Anise Hyssop Culinary Uses

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Agastache foeniculum or anise hyssop is a perennial herbaceous plant that is a member of the mint family. It is self-seeding and can also propagate by rhizomes. The herb has a scalloped edge, catnip-like leaves, and small lavender-blue flowers. It is often grown for medicinal, ornamental and culinary purposes. In Canada and America, natives were fond of eating anise hyssop as dessert while the Cheyenne used anise hyssop tea for managing colds and coughs.

Anise hyssop flowers emit a strong aroma that closely resembles a mix of mint and licorice. While most flowers have a sweet fragrance but taste bitter, anise hyssop flowers are surprisingly sweet. In addition, the flowers retain their smell and color even when dried.

Nutritional value
Both the leaves and flowers of the plant can be eaten raw or cooked. The essential oil derived from anise hyssop features antibacterial, antiviral and anti-inflammatory compounds. The oil contains limonene, a component that is known to promote the health of the digestive tract and neutralizes the acid. The oil also contains methyl chavicol, a compound used to flavor perfumes and liquors.

Anise hyssop flowers have a lighter flavor compared to leaves and make for beautiful garnishes or additions to salads. If you are looking for perfect garnishes for tea parties, look no further than these flowers.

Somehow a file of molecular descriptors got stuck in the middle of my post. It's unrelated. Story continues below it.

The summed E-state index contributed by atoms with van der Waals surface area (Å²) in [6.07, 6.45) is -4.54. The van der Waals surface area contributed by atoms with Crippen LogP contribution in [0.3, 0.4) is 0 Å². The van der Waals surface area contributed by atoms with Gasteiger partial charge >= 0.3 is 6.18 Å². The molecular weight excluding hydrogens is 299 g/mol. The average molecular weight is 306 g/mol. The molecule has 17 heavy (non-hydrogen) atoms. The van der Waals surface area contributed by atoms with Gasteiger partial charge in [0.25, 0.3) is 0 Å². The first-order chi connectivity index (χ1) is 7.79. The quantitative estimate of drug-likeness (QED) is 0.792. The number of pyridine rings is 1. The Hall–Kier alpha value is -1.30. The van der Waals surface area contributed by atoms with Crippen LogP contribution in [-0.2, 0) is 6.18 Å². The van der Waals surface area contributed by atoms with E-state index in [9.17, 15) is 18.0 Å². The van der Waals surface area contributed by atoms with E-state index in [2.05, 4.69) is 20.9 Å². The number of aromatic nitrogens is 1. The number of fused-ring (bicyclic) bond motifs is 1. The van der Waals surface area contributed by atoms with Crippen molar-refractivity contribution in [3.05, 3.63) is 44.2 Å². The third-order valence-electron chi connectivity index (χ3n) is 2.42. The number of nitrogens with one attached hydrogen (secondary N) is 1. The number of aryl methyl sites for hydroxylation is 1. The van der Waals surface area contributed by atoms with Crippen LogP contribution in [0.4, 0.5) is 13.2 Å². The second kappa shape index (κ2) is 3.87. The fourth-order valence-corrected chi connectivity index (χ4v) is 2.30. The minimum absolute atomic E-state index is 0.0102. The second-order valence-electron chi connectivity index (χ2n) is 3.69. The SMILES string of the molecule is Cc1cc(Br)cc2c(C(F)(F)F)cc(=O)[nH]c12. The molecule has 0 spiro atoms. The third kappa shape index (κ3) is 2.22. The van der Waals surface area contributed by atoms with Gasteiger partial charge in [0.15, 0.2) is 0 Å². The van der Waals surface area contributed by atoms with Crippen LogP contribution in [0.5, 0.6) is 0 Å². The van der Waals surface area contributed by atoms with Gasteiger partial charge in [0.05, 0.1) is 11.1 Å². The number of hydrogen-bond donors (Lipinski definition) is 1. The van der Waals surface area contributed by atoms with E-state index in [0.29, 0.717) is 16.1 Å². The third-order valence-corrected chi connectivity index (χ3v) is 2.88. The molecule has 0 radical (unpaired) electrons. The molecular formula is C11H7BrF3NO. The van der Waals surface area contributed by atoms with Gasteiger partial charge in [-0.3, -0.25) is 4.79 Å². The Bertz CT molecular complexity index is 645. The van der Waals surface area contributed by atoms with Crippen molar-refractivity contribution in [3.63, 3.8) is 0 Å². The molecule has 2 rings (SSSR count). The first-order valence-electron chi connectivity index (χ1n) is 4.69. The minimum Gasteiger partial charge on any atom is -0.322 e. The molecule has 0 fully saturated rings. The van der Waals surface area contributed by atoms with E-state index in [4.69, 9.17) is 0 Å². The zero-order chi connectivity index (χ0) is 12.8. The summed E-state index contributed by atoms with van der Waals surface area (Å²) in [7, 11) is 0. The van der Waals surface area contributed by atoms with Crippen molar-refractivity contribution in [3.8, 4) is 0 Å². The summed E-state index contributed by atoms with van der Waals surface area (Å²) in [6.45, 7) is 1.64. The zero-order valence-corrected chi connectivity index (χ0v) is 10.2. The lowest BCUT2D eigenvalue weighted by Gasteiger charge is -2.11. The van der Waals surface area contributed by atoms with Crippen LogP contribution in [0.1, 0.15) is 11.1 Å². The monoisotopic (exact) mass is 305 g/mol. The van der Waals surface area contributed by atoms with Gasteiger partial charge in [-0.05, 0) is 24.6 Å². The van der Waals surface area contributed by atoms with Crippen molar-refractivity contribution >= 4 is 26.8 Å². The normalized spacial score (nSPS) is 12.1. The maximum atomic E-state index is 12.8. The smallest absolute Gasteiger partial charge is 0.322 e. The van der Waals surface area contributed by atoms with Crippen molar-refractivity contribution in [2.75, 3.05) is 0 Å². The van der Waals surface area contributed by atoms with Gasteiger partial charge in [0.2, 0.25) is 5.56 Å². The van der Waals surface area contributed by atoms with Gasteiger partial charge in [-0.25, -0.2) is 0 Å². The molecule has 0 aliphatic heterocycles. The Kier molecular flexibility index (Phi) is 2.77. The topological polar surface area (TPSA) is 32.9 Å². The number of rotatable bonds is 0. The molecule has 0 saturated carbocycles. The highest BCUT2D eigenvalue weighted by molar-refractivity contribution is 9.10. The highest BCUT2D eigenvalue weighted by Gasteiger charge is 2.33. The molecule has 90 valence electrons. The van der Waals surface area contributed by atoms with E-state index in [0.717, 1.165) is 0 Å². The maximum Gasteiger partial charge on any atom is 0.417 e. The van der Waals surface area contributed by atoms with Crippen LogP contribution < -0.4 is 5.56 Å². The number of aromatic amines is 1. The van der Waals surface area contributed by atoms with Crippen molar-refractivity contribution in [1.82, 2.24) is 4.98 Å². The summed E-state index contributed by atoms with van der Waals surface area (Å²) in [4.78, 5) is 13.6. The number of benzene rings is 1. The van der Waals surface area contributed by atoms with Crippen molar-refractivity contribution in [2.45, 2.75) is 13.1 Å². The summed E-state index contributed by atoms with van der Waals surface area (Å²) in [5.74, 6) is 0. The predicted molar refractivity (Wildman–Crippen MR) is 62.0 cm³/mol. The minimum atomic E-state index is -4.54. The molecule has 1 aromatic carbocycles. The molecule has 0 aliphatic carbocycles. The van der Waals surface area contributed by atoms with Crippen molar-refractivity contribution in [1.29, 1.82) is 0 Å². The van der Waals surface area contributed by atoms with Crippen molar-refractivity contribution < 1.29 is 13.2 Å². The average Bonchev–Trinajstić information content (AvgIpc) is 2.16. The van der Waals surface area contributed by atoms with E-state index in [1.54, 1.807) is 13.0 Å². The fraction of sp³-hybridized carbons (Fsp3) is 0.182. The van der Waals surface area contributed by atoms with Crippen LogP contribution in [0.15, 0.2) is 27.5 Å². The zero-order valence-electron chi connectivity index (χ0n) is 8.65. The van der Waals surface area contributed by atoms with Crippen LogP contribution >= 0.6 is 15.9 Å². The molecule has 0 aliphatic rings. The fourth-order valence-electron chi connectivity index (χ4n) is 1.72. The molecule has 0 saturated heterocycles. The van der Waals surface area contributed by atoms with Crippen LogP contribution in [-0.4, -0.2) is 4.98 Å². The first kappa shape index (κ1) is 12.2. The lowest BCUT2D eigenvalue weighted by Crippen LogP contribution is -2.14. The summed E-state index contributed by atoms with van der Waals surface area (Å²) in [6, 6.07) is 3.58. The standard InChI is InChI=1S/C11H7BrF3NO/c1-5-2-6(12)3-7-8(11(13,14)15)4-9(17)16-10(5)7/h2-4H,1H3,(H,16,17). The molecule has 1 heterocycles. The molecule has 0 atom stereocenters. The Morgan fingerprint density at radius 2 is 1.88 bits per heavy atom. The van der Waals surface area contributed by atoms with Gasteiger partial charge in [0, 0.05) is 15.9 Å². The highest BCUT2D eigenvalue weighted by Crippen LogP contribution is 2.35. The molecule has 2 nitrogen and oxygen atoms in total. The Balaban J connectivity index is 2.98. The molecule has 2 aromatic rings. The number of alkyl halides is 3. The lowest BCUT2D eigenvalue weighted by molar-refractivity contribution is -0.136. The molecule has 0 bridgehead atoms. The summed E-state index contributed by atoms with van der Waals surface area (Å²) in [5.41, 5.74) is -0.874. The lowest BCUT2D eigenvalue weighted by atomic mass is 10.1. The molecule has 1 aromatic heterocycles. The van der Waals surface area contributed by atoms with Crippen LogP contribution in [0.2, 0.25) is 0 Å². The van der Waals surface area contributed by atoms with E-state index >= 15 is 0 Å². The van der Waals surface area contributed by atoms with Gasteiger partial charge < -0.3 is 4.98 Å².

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Anise tea/infusion
Anise hyssop flowers and leaves make delicious, black, flavored tea that is ideal for treating cold and flu. To make anise hyssop tea, steep fresh flowers in hot water, strain and serve.

Anise cordial
Anise hyssop is a well-known traditional ingredient for making delicious homemade infusions. To make the cordial, fill a jar half-way with fresh leaves and fill the rest of the jar with vodka. Let the mixture sit for about a month. Strain the leaves and sweeten the drink with sugar syrup. Congratulations! You just made anise-flavored dessert cordial.

Anise hyssop flowers’ sweetness makes them ideal in desserts as they do not need to be sweetened with artificial sugars. In addition, the flowers can be pureed into jam and jelly mixes.

According to Scott and Rachelle Vivian of Beast restaurant, Toronto, anise hyssop can be used to make ice cream. “It’s really nice, beautiful, floral, and then you get that anise flavor, that licorice flavor, from it. It really works in desserts,” says Vivian.

Anise hyssop can also be added to pork and lamb dishes. Anything you can do with fennel or mint, you can do with anise hyssop. Its highly refreshing flavor cuts through fatty meats, Vivian adds.

By now, you know that eating anise hyssop is good for your health. So, what are you waiting for?

Summary
Article Name
Anise hyssop culinary uses
Description
Anise hyssop is a perennial herbaceous plant that is a member of the mint family. It is self-seeding and can also propagate by rhizomes. The herb has a scalloped edge, catnip-like leaves, and small lavender-blue flowers. It is often grown for medicinal, ornamental and culinary purposes. In Canada and America, natives were fond of eating anise hyssop as dessert while the Cheyenne used anise hyssop tea for managing colds and coughs.
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